Conserving Endangered Asian Elephants
Project location: INDIA, Jaipur
Project start date: September 2005 - Project end date: This project covers various years
Project number: 2005-28
Beneficiary: Elephant Family
Tirunelli-Kudrakote Corridor Project - Kerala, India (Project Number: 2008-39)
For every economic boom, as we are seeing in Asia now, wildlife pays a horrific price; herds of elephants are starving to death within forests that are too small to feed
them; if they wander outside in search of food, they risk poisoning and death from poor subsistence farmers protecting their livelihood. Every day terrifying reports of elephants killing humans and humans killing elephants hit the headlines - it is a battle for space which elephants and hundreds of other species are loosing at an alarming rate. In India, conflicts claim over 200 human lives every year and are directly responsible for over 20% of all elephant deaths.
Habitat loss and fragmentation have become the principal reasons for the rapid decline in Asian elephant numbers. Illegal logging, extensive development of agricultural plantations, the spread of human settlements and infrastructure development, such as roads and railways all contribute to the degradation of the landscape. The elephants' forest habitat is simply disappearing all around them.
Humans and elephants are now sharing the same land; this is why involving local populations is key to resolving the conflicts with wild elephants. Winning the support of villagers is fundamental to every project we take on. And there is a solution for both elephants and people: elephant corridors. Corridors are ancient migratory routes that link one forest fragment to another - bridges between islands of green. Elephants need to range widely to fulfill their ecological needs, an individual elephants can require up to 600 km², and these corridors act now as vital life lines. Already 88 elephant corridors have been identified by the respected Wildlife Trust of India and securing these is crucial for the survival of Asian elephants in the wild. Elephant corridor pioneers the concept of private land purchase and securement as a model for conserving endangered habitats and species.
The Tirunelli-Kudrakote corridor in Kerala, southern India has been identified as one of the most ‘high priority' corridors. elephant family, in partnership with the Wildlife Trust of India, is working to secure a 6 x 1.5km strip of land linking two separate forest reserves. This corridor is a key migratory route used by around 5,000 elephants; this number represents half the wild population of southern India.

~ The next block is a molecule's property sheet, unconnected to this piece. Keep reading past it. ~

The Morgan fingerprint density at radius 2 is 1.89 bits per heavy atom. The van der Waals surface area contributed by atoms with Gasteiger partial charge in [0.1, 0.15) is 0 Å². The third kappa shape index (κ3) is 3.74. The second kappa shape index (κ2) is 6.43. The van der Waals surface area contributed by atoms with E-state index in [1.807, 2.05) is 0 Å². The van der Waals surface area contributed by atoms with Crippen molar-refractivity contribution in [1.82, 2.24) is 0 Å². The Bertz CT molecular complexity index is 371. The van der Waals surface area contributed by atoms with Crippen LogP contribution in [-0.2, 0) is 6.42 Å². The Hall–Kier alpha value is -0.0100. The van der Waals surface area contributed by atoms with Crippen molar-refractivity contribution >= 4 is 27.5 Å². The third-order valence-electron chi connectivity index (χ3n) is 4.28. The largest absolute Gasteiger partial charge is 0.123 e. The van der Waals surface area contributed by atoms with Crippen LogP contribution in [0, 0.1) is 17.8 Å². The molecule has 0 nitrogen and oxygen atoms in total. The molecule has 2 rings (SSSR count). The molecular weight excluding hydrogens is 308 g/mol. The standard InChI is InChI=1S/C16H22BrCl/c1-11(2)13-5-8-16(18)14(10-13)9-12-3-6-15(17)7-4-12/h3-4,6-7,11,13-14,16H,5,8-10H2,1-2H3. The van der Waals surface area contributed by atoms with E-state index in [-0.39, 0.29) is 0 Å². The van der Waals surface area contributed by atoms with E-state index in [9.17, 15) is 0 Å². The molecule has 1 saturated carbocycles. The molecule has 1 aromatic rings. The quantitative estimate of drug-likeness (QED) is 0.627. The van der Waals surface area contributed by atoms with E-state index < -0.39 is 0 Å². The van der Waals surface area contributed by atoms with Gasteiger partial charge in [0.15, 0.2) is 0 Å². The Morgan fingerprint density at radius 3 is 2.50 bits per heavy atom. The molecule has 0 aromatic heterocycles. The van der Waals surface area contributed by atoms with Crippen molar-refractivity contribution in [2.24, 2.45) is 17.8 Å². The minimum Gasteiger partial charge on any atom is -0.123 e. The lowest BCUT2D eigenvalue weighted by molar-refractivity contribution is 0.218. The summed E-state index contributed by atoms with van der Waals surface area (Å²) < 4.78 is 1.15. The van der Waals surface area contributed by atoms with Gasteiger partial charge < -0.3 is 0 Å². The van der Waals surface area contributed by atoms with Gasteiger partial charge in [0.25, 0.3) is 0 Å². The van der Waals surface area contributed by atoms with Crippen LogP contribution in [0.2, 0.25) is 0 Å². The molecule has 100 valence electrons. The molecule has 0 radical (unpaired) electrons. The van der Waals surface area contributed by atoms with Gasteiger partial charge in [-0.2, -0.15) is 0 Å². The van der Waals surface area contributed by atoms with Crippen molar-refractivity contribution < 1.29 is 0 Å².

Unfortunately, the corridor is currently home to 38 families spread over 5 different settlements; all of them, however, are eager to be relocated out of the conflict zone, as elephants are regularly destroying crops and houses. The corridor will be acquired in stages, one section after the next, and the families relocated to nearby safe areas, with new homes and plots of land provided. Once the acquisition is complete the corridor will be legally declared as a ‘Forest Reserve' and handed over to the Forestry Department, with whom the Wildlife Trust of India has an established and strong relationship. The area will be then left to regenerate.
This project also incorporates educational workshops for the local communities. These are designed to assist villagers throughout the relocation process, to encourage a sustainable forest dependant lifestyle and to influence a positive attitude to local wildlife.
So far, 2 sections (36 acres) have been secured and 4 families relocated 3 miles away. Funds to secure the 3rd section are now urgently needed.
Anticipated achievements or outcomes of the project:
• 5,000 elephants will be given safe passage between two forest reserves;
• Conflicts between villagers and wild elephants will be significantly reduced, saving lives and trauma on both sides;
• Improved livelihoods for local populations;
• Better understanding of conservation issues and improved attitudes towards elephants among local people;
• Protection of a 6 x 1.5km strip of land;
• Great benefit for other wildlife, including the highly endangered Bengal Tiger.
The organization strongly believes that ‘Elephant Corridor' represents the only viable, long term solution for Asian Elephants; they address the root cause of their demise and do so in a way that does not hinder economic development; both wildlife and local populations are helped.